|Helene Cooper's "The House at Sugar Beach": A Book Review|
|By: Wynfred Russell|
The House at Sugar Beach: In Search of a Lost African Childhood
By: Helene Cooper
Publisher: Simon & Shuster, 352 pages, $25.00
Review: Shimmering….This book delves deeply and richly into Liberia’s unique history. Though Americo-Liberians may be the story’s main focus, their doubts, insecurities, tragedies, losses and heartbreaks belong to all who read this poignant biography.
The House at Sugar Beach by Helene Cooper is a literary masterpiece; an astonishing and moving story about growing up in Liberia during its halcyon years. The reader is swept up in the smells, sights, and innocence of Cooper’s interrupted childhood. She tells the haunting story of her privileged Liberian family torn apart by violence, exile and civil war, and of her return to the country she fled over two decades ago in order to reconnect with her foster sister. It is a compelling idyll extracted from the broader pages of Liberia’s recent turbulent history.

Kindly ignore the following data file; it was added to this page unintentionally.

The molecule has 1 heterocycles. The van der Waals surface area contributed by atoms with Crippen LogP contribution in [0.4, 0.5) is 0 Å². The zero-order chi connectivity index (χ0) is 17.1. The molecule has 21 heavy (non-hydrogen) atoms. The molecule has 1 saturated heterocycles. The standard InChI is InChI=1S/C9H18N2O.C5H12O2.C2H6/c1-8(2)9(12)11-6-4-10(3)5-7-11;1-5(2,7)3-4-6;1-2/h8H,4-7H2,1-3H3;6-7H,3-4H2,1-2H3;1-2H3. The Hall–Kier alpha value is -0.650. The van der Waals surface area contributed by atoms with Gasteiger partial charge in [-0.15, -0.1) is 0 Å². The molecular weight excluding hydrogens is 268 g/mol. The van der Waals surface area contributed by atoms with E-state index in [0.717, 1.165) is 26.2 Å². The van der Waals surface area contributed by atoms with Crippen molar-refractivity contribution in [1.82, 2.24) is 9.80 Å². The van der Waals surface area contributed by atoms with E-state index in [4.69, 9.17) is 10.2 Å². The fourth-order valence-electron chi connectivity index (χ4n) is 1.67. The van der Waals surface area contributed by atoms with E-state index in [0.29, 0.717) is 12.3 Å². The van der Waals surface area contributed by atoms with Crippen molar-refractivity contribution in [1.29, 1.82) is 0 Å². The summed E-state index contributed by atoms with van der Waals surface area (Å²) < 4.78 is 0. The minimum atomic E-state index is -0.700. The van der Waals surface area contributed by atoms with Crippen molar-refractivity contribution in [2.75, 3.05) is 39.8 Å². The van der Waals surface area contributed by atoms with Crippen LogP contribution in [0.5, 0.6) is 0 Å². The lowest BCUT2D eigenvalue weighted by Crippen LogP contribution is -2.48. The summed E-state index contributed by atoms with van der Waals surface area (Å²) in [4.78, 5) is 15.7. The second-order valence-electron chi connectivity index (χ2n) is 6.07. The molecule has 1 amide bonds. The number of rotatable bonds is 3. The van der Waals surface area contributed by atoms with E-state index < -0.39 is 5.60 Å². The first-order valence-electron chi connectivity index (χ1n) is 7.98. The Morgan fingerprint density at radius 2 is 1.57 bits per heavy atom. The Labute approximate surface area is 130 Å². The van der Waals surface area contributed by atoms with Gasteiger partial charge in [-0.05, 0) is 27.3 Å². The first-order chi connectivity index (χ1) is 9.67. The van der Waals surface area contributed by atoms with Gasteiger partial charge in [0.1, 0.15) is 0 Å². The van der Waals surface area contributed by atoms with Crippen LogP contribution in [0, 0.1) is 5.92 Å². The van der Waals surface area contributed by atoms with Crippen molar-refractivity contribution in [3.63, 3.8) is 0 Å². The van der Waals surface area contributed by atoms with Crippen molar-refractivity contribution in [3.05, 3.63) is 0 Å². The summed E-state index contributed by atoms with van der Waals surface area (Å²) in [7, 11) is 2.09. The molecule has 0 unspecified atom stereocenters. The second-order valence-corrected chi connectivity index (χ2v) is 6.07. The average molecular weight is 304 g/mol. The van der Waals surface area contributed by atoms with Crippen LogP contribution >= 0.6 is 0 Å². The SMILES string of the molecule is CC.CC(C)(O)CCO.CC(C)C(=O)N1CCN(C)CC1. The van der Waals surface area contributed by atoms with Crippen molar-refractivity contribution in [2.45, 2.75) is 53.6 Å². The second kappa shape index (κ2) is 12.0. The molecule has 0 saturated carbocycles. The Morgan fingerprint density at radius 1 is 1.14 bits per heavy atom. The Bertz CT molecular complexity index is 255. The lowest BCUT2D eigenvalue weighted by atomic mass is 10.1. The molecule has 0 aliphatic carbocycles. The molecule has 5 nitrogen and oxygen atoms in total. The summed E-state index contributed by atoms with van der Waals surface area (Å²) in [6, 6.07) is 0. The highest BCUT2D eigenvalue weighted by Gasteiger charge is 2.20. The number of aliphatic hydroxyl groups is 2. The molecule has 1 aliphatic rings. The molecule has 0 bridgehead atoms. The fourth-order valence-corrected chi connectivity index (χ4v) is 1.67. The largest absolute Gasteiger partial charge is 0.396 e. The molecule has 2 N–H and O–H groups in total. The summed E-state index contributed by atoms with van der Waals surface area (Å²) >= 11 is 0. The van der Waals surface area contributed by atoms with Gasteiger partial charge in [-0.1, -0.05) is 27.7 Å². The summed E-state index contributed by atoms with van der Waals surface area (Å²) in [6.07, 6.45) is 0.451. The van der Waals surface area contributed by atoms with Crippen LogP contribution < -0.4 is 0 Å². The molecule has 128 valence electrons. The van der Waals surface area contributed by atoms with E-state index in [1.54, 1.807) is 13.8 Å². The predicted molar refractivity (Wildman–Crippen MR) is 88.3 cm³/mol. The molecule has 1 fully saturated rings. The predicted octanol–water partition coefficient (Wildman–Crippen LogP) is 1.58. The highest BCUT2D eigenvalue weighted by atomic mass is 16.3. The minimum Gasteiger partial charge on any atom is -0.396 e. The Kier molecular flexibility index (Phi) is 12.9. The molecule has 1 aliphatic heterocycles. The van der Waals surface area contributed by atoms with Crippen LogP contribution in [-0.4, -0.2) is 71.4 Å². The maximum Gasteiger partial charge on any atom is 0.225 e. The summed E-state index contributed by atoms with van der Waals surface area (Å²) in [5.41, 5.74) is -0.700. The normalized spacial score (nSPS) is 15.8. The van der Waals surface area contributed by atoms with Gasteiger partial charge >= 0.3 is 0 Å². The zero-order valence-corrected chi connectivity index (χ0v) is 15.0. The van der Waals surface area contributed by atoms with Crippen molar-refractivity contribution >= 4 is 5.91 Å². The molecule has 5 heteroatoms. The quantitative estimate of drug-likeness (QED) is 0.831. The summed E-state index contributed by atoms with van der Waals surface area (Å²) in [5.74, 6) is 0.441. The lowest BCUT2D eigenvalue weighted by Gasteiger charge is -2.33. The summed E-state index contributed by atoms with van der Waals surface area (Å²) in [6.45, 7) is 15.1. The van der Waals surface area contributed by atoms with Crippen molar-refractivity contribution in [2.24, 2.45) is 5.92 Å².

In the opening pages, Cooper meticulously traces her lineage back to some of the pioneers of Africa’s first independent republic, including two patriarchs Elijah Johnson and Randolph Cooper. She describes how class cleavages in Liberia based on assumptions of superiority was second nature among the country’s ruling elites, the Americo-Liberians (aka “Congo people”), obscuring a growing resentment among the indigenous Liberians (aka “Country People”).
The historical sections on the founding of Liberia by manumitted African Americans in the early 19th-century are fascinating and informative. The same is true of Cooper's reporting on present-day Liberia and its aftermath civil war struggles. The book is far more than just one Liberian woman's memoir. It's the story of a country – one that has long been tied to the United States of America. It is a story that holds significance for Liberians and Americans alike.